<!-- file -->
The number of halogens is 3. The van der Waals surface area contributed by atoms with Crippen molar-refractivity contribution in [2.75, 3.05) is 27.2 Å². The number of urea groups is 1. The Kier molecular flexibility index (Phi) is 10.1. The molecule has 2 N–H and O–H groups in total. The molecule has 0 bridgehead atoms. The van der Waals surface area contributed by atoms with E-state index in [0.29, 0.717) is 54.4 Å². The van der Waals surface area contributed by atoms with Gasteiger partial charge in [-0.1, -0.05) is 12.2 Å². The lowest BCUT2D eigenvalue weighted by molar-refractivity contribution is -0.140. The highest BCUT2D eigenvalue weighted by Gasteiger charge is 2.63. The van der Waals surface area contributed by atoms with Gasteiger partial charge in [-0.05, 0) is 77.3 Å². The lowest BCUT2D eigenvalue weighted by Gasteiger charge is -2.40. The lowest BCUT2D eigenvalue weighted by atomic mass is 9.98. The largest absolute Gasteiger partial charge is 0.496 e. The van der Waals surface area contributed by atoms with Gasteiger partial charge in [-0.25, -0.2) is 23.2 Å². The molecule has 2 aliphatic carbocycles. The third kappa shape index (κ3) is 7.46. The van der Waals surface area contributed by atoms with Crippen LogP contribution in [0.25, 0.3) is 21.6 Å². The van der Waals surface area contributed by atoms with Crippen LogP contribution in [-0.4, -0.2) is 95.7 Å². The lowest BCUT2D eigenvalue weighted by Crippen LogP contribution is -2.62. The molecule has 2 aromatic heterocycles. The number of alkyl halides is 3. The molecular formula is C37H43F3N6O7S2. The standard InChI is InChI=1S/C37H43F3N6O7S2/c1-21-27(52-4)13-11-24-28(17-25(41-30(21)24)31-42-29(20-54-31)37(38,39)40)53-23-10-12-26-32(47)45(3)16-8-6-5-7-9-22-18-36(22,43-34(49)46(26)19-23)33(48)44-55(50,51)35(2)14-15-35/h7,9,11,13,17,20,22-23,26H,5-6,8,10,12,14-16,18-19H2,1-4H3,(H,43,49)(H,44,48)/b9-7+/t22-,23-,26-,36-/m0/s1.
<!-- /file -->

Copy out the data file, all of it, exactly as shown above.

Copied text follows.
The number of halogens is 3. The van der Waals surface area contributed by atoms with Crippen molar-refractivity contribution in [2.75, 3.05) is 27.2 Å². The number of urea groups is 1. The Kier molecular flexibility index (Phi) is 10.1. The molecule has 2 N–H and O–H groups in total. The molecule has 0 bridgehead atoms. The van der Waals surface area contributed by atoms with E-state index in [0.29, 0.717) is 54.4 Å². The van der Waals surface area contributed by atoms with Gasteiger partial charge in [-0.1, -0.05) is 12.2 Å². The lowest BCUT2D eigenvalue weighted by molar-refractivity contribution is -0.140. The highest BCUT2D eigenvalue weighted by Gasteiger charge is 2.63. The van der Waals surface area contributed by atoms with Gasteiger partial charge in [-0.05, 0) is 77.3 Å². The lowest BCUT2D eigenvalue weighted by Gasteiger charge is -2.40. The lowest BCUT2D eigenvalue weighted by atomic mass is 9.98. The largest absolute Gasteiger partial charge is 0.496 e. The van der Waals surface area contributed by atoms with Gasteiger partial charge in [-0.25, -0.2) is 23.2 Å². The molecule has 2 aliphatic carbocycles. The third kappa shape index (κ3) is 7.46. The van der Waals surface area contributed by atoms with Crippen LogP contribution in [0.25, 0.3) is 21.6 Å². The van der Waals surface area contributed by atoms with Crippen LogP contribution in [-0.4, -0.2) is 95.7 Å². The lowest BCUT2D eigenvalue weighted by Crippen LogP contribution is -2.62. The molecule has 2 aromatic heterocycles. The number of alkyl halides is 3. The molecular formula is C37H43F3N6O7S2. The standard InChI is InChI=1S/C37H43F3N6O7S2/c1-21-27(52-4)13-11-24-28(17-25(41-30(21)24)31-42-29(20-54-31)37(38,39)40)53-23-10-12-26-32(47)45(3)16-8-6-5-7-9-22-18-36(22,43-34(49)46(26)19-23)33(48)44-55(50,51)35(2)14-15-35/h7,9,11,13,17,20,22-23,26H,5-6,8,10,12,14-16,18-19H2,1-4H3,(H,43,49)(H,44,48)/b9-7+/t22-,23-,26-,36-/m0/s1.